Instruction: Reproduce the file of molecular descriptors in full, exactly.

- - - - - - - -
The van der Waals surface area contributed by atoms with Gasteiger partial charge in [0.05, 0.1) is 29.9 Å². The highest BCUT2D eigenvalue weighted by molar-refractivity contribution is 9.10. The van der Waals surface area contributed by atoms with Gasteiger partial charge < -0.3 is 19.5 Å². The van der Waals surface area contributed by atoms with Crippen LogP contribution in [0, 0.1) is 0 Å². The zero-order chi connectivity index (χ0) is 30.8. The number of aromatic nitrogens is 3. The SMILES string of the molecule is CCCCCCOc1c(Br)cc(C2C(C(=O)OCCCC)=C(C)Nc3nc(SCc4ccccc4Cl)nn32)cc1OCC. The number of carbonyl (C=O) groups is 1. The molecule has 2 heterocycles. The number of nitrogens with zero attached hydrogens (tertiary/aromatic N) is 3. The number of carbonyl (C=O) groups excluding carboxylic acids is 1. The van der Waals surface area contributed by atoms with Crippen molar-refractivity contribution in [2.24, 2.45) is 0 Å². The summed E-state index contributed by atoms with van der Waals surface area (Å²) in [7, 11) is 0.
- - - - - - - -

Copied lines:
The van der Waals surface area contributed by atoms with Gasteiger partial charge in [0.05, 0.1) is 29.9 Å². The highest BCUT2D eigenvalue weighted by molar-refractivity contribution is 9.10. The van der Waals surface area contributed by atoms with Gasteiger partial charge < -0.3 is 19.5 Å². The van der Waals surface area contributed by atoms with Crippen LogP contribution in [0, 0.1) is 0 Å². The zero-order chi connectivity index (χ0) is 30.8. The number of aromatic nitrogens is 3. The SMILES string of the molecule is CCCCCCOc1c(Br)cc(C2C(C(=O)OCCCC)=C(C)Nc3nc(SCc4ccccc4Cl)nn32)cc1OCC. The number of carbonyl (C=O) groups is 1. The molecule has 2 heterocycles. The number of nitrogens with zero attached hydrogens (tertiary/aromatic N) is 3. The number of carbonyl (C=O) groups excluding carboxylic acids is 1. The van der Waals surface area contributed by atoms with Crippen molar-refractivity contribution in [2.24, 2.45) is 0 Å². The summed E-state index contributed by atoms with van der Waals surface area (Å²) in [7, 11) is 0.